An attorney and client cannot enter into contingency fee arrangements in all types of legal matters. Certain laws prohibit contingency arrangements for some areas of the law, such as for criminal cases or those involving the custody of children.

#5. Other Payment Arrangements

Some lawyers may not choose either of the traditional legal fee arrangements and may prefer a hybrid or combination of payment arrangements. Regardless of what preference a lawyer has, you must understand their fee agreements before you sign any contract for their services.

#6. Other Fees to Consider

Beyond the attorney’s fees, you must keep in mind that there are other potential expenses or fees that you as a client must pay. Some lawyers may charge you a consulting fee just to discuss your case. Although some lawyers may offer free initial consultations, those that do not will expect payment of a consultation fee whether or not you hire them or if they accept your case.

Expenses for a case are often a separate billing matter. This can include charges for printing, office charges, record retrieval costs, expert fees, filing fees, costs for court support, and other processing fees.

Your Options if Your Case Is a Not a Personal Injury Matter

If your legal matter does not involve a personal injury or another area where a lawyer accepts payment on contingency, you may face hurdles in getting representation without an upfront payment. This, however, should not be a deal-breaker. There are situations in which many lawyers are willing to work with their clients through payment plans, lawsuit loans, or under a pro bono arrangement.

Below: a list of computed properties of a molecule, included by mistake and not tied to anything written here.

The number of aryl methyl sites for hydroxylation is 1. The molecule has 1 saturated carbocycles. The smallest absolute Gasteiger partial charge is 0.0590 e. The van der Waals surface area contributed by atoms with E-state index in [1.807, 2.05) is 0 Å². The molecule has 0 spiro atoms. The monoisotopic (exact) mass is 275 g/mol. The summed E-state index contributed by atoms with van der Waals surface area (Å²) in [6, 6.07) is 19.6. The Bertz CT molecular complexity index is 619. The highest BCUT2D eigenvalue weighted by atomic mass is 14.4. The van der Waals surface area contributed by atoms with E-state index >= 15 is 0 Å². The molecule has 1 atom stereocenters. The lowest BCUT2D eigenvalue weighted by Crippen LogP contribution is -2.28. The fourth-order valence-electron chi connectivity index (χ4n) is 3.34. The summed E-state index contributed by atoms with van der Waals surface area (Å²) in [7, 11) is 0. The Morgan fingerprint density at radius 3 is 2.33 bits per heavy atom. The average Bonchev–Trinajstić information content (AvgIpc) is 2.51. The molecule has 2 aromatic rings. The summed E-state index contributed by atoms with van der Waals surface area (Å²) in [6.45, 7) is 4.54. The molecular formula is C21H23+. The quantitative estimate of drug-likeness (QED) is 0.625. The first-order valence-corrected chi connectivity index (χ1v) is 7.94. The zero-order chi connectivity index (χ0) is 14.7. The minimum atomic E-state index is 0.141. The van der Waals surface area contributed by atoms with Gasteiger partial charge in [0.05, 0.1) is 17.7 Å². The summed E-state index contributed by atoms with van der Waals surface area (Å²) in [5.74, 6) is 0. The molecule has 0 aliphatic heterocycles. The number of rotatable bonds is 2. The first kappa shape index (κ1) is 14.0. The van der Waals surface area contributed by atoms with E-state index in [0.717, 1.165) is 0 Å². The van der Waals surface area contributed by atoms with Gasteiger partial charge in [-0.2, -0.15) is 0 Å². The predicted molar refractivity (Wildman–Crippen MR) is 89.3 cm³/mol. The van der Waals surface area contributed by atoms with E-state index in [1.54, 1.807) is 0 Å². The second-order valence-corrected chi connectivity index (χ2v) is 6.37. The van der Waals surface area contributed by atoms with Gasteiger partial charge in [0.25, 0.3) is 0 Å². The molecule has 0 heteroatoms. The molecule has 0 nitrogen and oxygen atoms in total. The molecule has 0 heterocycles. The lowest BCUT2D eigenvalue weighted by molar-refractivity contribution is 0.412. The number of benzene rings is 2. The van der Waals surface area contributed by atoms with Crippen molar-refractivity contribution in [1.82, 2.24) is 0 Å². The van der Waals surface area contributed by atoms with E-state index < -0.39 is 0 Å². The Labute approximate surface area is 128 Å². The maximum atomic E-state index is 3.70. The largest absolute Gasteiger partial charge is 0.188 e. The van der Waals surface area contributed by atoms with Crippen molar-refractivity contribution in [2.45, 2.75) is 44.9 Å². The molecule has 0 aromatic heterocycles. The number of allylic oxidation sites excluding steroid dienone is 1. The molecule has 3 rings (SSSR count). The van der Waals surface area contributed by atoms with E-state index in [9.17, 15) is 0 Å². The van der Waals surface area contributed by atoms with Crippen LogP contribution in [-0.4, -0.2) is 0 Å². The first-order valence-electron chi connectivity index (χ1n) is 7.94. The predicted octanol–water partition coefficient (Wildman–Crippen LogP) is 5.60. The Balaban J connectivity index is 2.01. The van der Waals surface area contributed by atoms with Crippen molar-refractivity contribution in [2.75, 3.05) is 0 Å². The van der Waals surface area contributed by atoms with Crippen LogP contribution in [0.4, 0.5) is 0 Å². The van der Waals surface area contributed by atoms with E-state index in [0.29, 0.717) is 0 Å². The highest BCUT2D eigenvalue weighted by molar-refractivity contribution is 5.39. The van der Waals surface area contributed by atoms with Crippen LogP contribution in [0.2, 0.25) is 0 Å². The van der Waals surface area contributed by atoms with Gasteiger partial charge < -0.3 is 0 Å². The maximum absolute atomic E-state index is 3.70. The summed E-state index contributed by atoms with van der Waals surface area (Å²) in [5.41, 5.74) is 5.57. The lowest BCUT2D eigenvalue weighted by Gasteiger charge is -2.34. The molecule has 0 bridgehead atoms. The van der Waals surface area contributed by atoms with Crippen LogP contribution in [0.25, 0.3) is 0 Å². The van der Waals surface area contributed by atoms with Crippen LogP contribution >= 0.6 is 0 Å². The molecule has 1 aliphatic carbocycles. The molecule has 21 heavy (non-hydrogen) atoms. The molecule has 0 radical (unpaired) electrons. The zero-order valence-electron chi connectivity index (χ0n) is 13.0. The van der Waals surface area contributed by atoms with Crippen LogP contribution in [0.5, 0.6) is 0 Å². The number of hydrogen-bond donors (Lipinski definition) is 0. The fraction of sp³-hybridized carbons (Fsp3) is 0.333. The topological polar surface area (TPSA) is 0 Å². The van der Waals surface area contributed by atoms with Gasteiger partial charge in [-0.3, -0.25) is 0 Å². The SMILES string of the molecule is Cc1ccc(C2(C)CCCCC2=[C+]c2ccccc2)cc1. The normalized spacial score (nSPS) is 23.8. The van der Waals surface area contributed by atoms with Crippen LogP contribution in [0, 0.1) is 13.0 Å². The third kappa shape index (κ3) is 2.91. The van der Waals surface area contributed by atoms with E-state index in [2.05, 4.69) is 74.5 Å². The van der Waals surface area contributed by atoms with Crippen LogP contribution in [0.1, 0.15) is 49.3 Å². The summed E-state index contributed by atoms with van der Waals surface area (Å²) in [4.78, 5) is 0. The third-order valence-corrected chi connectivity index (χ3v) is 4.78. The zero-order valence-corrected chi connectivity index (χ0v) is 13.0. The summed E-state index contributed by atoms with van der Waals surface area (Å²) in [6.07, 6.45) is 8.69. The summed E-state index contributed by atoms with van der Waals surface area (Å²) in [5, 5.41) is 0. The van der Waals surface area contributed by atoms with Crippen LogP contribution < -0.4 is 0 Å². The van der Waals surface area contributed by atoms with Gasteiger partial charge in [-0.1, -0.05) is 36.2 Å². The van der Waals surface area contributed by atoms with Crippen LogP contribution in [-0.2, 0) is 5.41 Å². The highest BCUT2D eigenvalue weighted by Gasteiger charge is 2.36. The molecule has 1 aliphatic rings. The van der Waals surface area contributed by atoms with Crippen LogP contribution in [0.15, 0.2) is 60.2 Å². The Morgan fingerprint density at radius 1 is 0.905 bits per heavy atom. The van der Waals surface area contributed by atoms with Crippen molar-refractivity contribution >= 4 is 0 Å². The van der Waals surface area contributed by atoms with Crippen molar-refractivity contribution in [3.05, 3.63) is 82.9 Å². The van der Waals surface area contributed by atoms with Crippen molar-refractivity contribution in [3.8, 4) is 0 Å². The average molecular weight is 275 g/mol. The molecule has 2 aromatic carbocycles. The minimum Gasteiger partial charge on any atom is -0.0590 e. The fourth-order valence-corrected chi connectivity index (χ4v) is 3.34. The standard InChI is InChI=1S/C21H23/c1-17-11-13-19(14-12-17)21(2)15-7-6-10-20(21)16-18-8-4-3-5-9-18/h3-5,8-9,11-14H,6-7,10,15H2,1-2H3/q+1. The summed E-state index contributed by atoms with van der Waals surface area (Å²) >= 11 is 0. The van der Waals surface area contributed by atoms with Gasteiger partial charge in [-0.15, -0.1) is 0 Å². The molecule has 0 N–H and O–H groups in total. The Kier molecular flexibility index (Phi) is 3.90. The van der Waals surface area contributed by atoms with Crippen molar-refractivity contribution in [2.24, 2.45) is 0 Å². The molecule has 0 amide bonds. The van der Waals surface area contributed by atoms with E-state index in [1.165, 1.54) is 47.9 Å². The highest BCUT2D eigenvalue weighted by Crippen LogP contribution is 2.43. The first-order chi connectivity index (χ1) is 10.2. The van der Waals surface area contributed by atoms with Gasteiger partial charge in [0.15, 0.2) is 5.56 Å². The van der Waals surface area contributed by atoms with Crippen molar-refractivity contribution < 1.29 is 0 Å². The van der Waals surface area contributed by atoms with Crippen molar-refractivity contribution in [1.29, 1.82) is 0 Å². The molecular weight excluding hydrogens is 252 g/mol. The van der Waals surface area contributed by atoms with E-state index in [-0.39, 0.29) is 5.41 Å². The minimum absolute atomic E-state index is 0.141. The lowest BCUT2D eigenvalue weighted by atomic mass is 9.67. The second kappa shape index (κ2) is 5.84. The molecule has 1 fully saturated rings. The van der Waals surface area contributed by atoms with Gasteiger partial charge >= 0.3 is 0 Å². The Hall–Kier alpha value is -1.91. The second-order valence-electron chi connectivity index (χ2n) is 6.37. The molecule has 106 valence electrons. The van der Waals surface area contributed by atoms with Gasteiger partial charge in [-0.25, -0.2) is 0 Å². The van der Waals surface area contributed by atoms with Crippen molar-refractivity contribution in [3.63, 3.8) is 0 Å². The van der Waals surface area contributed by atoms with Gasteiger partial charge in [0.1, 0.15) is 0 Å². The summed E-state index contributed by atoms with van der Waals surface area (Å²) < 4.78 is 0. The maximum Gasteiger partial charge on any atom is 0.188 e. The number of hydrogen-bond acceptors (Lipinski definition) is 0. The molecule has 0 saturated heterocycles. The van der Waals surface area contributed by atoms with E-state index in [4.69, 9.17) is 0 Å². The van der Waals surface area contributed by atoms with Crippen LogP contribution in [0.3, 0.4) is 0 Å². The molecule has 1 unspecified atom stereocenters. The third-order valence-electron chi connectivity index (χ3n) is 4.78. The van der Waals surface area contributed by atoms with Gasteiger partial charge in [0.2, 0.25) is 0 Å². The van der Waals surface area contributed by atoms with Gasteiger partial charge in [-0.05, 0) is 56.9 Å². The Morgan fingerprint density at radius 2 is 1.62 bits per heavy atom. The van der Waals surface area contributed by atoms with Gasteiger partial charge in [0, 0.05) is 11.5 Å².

If you need an attorney but can’t afford one at the moment, you can contact various organizations in your community for financial assistance or reduced-rate legal representation.

Resources that can provide low cost or no-cost legal representation for non-personal injury cases can include:

  • Legal aid
  • Court-appointed attorney
  • Pro-bono lawyers or organizations
  • Law school legal clinics

Your Options for a Personal Injury Case

Most lawyers that represent clients in this area of the law will treat the payment in these cases differently. If you believe you are a victim of someone else’s negligence and you sustain damages or injuries, you can be eligible for compensation under the law.

Most reputable personal injury attorneys work only on a contingency fee basis. Common examples of personal injury matters include car accidents, slip and falls, dog bites, nursing home negligence, and products liability.

How Does a Contingency Fee Arrangement Work?

Personal injury attorneys that work on contingency will not ask you to make any payment upfront to hire one to represent you in a negligence case. The process of hiring a personal injury attorney first requires you to set up an initial case evaluation or consultation where you will meet with a lawyer to discuss your case in more detail.